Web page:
Commitments and performance (not branding)
In international climate politics, a country’s reputation is determined by the credibility of commitments and performance over time in relation to the collective goals, principles and rules negotiated by the parties.
It is not a brand or image that can be created in Canberra and then marketed to the world like Vegemite.
Australia’s COP26 diplomacy is damaging its reputation further. There is rising anger from developing countries, which constitute the majority of world’s states.
There is also deep anxiety in our regions, among Pacific nations, where Australia is an increasingly awkward partner. Tuvalu’s foreign minister Simon Kofe filmed his COP26 speech standing thigh-deep in the ocean.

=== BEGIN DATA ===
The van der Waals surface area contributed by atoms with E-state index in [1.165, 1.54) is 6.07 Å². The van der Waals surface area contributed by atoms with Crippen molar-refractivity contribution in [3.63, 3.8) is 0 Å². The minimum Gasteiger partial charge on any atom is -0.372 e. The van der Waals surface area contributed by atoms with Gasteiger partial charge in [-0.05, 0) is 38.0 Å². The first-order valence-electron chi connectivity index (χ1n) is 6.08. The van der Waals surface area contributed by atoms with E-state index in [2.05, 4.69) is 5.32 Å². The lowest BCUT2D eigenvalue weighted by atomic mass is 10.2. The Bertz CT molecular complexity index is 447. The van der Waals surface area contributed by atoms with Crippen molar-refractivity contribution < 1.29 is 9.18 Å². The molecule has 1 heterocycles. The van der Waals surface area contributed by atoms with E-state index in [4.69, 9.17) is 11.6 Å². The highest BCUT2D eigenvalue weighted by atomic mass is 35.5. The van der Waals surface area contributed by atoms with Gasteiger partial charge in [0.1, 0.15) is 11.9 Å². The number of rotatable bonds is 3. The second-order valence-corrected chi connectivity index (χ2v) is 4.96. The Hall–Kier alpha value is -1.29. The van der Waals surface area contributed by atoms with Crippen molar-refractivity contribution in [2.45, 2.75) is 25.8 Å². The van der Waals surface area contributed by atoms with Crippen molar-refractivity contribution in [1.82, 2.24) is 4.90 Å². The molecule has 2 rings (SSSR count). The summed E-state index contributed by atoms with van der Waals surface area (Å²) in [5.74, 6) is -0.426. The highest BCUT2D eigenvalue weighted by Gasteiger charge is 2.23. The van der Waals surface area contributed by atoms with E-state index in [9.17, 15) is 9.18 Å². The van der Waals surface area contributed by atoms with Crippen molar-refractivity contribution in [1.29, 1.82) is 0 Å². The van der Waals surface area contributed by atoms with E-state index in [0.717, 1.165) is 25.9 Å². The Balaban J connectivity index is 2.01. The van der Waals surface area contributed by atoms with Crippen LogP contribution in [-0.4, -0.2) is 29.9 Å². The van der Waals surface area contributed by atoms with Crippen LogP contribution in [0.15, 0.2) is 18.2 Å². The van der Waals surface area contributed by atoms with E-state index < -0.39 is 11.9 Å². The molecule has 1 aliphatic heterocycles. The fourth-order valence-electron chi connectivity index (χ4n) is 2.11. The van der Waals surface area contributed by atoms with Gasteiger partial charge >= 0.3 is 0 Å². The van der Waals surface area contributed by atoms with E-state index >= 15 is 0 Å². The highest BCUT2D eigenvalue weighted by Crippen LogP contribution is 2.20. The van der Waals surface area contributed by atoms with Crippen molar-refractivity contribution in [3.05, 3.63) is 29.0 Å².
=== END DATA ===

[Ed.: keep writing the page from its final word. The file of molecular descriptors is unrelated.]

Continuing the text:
The free ride will end
Australia’s free ride will come to end sooner or later, as our trading partners consider imposing carbon tariffs and the export market for coal and gas shrinks.
However, the reputational damage arising from Australia’s great refusal may come to haunt us when we seek the cooperation of others. As the oceans rise, it should also haunt Australians that Fiji sent military engineers during the Black Summer fires of 2019-2020.
We may not be able to count on such help in future.
This article is republished from The Conversation is the world's leading publisher of research-based news and analysis. A unique collaboration between academics and journalists. It was written by: Robyn Eckersley, The University of Melbourne.
Robyn Eckersley has receive funding from the Australian Research Council.